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          Genome engineering using the CRISPR-Cas9 system.

          Targeted nucleases are powerful tools for mediating genome alteration with high precision. The RNA-guided Cas9 nuclease from the microbial clustered regularly interspaced short palindromic repeats (CRISPR) adaptive immune system can be used to facilitate efficient genome engineering in eukaryotic cells by simply specifying a 20-nt targeting sequence within its guide RNA. Here we describe a set of tools for Cas9-mediated genome editing via nonhomologous end joining (NHEJ) or homology-directed repair (HDR) in mammalian cells, as well as generation of modified cell lines for downstream functional studies. To minimize off-target cleavage, we further describe a double-nicking strategy using the Cas9 nickase mutant with paired guide RNAs. This protocol provides experimentally derived guidelines for the selection of target sites, evaluation of cleavage efficiency and analysis of off-target activity. Beginning with target design, gene modifications can be achieved within as little as 1-2 weeks, and modified clonal cell lines can be derived within 2-3 weeks.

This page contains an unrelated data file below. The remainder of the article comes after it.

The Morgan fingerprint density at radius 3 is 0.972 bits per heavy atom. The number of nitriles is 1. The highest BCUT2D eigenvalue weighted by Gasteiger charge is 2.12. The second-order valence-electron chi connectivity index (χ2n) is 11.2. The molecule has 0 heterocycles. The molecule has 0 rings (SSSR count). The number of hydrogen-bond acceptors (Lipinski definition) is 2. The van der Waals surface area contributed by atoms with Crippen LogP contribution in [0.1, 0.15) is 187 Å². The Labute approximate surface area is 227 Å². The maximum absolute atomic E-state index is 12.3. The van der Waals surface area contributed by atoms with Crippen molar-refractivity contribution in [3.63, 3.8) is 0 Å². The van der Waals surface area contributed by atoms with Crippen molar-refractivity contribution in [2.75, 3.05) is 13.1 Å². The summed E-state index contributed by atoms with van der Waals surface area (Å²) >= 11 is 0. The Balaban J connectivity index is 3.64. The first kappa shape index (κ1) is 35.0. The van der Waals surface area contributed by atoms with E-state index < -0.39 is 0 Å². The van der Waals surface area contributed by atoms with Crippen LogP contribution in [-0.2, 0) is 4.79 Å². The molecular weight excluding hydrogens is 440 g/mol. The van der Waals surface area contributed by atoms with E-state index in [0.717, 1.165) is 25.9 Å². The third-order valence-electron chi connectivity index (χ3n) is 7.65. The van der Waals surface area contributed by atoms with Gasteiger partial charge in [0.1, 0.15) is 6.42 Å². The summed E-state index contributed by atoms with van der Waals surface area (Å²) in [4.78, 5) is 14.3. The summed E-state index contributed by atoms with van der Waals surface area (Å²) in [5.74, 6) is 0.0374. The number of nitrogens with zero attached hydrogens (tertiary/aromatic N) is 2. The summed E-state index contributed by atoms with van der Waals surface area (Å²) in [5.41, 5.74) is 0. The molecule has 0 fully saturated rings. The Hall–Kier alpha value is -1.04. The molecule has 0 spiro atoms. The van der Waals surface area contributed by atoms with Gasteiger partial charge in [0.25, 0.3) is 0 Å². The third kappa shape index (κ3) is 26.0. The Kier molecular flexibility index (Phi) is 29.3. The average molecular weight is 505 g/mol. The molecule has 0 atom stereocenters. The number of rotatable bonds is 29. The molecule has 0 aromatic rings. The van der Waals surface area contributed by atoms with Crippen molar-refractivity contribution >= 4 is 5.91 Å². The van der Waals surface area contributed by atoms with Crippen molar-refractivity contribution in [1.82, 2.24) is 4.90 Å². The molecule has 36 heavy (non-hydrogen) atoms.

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            A versatile vector for gene and oligonucleotide transfer into cells in culture and in vivo: polyethylenimine.

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              The effect of carvedilol on morbidity and mortality in patients with chronic heart failure. U.S. Carvedilol Heart Failure Study Group.